Teachers of Religion, Religion of Teachers

By Simon, Thomas W. | Radical Teacher, Summer 2008 | Go to article overview

Teachers of Religion, Religion of Teachers


Simon, Thomas W., Radical Teacher


"You are a Christian?" When students put this rhetorical question to their professors, how should their teachers respond? "Religion is a private matter." "That's none of your business." "Of course, I am a Christian." "Sorry to inform you, but I'm a staunch atheist."

Of course, the seriousness of the question depends on the context of its asking. We might suspect the motives of students who inquire about their teacher's faith in an organic chemistry class. Still, we need at least to acknowledge that considerable proselytizing takes place throughout our schools. As I can attest from personal experience, students do try to convert their teachers.

More troubling, teachers promote their religious viewpoints even when teaching subjects seemingly remote from religion. Recently, one of my students described his teacher's hostile reactions when he wore a skullcap to class. At the first class meeting of this course, his professor described his "born-again" experience and urged students to come to talk to him about Jesus any time. Apparently, he did not welcome what he saw as a Muslim invasion into his classroom. These interactions took place in a course on information technology.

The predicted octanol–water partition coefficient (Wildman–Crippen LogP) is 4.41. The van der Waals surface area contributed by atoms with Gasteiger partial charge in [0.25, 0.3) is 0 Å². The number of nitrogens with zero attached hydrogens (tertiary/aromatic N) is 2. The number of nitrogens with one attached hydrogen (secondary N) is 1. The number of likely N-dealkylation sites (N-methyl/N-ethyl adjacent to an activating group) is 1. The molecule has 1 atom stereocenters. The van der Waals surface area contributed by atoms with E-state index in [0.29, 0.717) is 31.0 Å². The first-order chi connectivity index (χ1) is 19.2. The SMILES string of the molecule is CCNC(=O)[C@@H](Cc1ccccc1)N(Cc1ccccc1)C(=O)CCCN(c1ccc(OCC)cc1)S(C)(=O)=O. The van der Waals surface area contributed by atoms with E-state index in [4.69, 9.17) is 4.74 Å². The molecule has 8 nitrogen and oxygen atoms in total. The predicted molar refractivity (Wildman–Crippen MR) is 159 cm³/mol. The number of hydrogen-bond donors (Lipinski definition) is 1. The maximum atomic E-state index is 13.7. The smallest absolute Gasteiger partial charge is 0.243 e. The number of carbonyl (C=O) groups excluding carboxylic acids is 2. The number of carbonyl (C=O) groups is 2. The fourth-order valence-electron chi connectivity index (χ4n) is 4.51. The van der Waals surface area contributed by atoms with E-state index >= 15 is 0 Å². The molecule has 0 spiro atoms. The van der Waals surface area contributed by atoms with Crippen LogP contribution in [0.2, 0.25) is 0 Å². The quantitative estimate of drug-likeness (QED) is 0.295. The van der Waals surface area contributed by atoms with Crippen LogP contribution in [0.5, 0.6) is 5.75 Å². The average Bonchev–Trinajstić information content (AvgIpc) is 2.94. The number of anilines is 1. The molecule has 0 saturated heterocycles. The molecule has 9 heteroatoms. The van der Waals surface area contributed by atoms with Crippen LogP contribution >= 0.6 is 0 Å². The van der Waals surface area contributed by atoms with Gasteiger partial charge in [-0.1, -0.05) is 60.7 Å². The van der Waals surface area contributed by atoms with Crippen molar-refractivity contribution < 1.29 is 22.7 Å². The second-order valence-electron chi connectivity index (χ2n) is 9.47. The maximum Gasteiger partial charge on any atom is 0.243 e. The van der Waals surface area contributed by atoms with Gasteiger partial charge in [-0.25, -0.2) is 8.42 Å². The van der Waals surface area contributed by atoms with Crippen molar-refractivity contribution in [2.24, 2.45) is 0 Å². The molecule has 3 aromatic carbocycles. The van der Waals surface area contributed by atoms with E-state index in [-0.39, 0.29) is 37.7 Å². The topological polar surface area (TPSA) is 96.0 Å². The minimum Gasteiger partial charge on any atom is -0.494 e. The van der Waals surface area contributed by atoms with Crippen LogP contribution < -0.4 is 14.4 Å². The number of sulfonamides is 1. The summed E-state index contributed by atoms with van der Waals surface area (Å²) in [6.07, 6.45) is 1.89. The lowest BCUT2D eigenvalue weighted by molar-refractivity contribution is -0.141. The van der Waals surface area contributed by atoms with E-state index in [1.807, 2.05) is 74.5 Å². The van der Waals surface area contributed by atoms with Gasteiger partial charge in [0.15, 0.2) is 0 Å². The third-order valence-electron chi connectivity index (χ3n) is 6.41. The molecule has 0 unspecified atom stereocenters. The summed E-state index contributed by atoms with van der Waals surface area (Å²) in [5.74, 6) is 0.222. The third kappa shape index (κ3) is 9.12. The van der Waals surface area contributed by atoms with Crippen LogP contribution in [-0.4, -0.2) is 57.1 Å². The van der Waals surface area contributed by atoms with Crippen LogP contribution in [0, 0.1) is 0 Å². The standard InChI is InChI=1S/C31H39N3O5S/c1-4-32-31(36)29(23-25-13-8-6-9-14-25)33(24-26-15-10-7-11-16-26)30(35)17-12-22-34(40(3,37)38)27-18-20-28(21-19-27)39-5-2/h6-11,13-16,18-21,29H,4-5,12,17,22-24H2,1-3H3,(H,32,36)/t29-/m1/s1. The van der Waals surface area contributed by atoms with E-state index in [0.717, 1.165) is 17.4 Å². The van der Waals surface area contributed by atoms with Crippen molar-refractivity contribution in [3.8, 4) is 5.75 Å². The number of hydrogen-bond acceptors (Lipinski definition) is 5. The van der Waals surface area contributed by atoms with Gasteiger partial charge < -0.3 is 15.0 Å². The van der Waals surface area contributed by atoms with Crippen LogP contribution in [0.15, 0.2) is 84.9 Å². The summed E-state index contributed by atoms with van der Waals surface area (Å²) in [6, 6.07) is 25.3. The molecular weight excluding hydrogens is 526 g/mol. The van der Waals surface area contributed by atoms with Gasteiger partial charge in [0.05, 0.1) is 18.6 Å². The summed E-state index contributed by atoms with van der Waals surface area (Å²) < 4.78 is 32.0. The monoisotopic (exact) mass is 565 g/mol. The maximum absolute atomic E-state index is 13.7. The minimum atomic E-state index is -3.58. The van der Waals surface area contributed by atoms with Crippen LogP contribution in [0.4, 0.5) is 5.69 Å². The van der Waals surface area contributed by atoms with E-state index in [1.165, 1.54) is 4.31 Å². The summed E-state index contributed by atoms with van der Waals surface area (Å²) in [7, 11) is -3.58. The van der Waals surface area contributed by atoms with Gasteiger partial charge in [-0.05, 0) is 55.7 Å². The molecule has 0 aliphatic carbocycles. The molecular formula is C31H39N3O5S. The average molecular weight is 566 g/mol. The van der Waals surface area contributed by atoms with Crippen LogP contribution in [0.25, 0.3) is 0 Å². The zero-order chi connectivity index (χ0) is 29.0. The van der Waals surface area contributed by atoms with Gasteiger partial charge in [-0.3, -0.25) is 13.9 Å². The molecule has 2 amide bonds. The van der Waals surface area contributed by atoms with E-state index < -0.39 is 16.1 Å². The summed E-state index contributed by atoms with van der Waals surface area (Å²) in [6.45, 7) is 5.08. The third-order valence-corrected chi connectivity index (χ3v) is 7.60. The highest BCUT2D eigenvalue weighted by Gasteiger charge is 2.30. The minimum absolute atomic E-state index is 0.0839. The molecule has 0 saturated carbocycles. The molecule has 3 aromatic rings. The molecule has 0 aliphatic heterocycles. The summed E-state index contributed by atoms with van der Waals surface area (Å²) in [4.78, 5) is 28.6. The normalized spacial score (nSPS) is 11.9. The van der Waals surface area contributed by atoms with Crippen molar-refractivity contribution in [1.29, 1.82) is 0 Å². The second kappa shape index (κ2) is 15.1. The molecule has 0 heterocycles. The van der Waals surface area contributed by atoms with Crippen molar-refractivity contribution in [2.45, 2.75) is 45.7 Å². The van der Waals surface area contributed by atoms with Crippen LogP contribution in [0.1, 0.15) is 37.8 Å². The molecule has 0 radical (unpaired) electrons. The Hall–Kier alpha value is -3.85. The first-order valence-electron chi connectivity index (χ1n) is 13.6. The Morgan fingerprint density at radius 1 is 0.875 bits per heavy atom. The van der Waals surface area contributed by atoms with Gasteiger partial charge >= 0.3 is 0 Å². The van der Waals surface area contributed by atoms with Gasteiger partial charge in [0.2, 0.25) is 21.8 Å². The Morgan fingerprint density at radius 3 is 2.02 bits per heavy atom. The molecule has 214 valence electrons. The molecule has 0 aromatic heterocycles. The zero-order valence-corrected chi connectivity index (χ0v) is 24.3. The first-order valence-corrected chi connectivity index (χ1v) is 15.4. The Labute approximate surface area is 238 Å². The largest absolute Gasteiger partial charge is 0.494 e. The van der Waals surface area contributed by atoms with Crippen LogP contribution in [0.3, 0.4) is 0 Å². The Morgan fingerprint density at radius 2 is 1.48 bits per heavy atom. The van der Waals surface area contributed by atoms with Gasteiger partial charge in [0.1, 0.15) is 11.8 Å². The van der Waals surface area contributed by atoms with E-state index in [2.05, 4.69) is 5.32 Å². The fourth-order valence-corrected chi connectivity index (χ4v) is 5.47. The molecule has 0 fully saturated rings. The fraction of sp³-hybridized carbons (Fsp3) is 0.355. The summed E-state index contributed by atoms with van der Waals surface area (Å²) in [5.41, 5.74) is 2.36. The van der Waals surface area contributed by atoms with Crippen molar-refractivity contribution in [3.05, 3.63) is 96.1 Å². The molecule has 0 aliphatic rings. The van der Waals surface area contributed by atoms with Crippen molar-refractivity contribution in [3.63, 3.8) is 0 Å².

We should not assume that any academic subject matter, even information technology, stands aloof from religious issues and therefore from questions of the personal faith of those who teach them. Religious perspectives play important roles in every discipline--especially in these times when we have managed to blur the line separating religion from politics. However, even in religiously tainted subject areas, teachers who want to can artfully dodge questions about their religious preferences with questions of their own. They can respond to their students by questioning the relevancy of their personal religious beliefs to the larger issues at hand. After all, even a biologist might be a weekday evolutionist and a weekend creationist.

Those who teach courses that include the subject of religion do not have the luxuries of these avoidance strategies. Yet, on further reflection, perhaps, all teachers need to face questions about the influence of religion on their teaching. …

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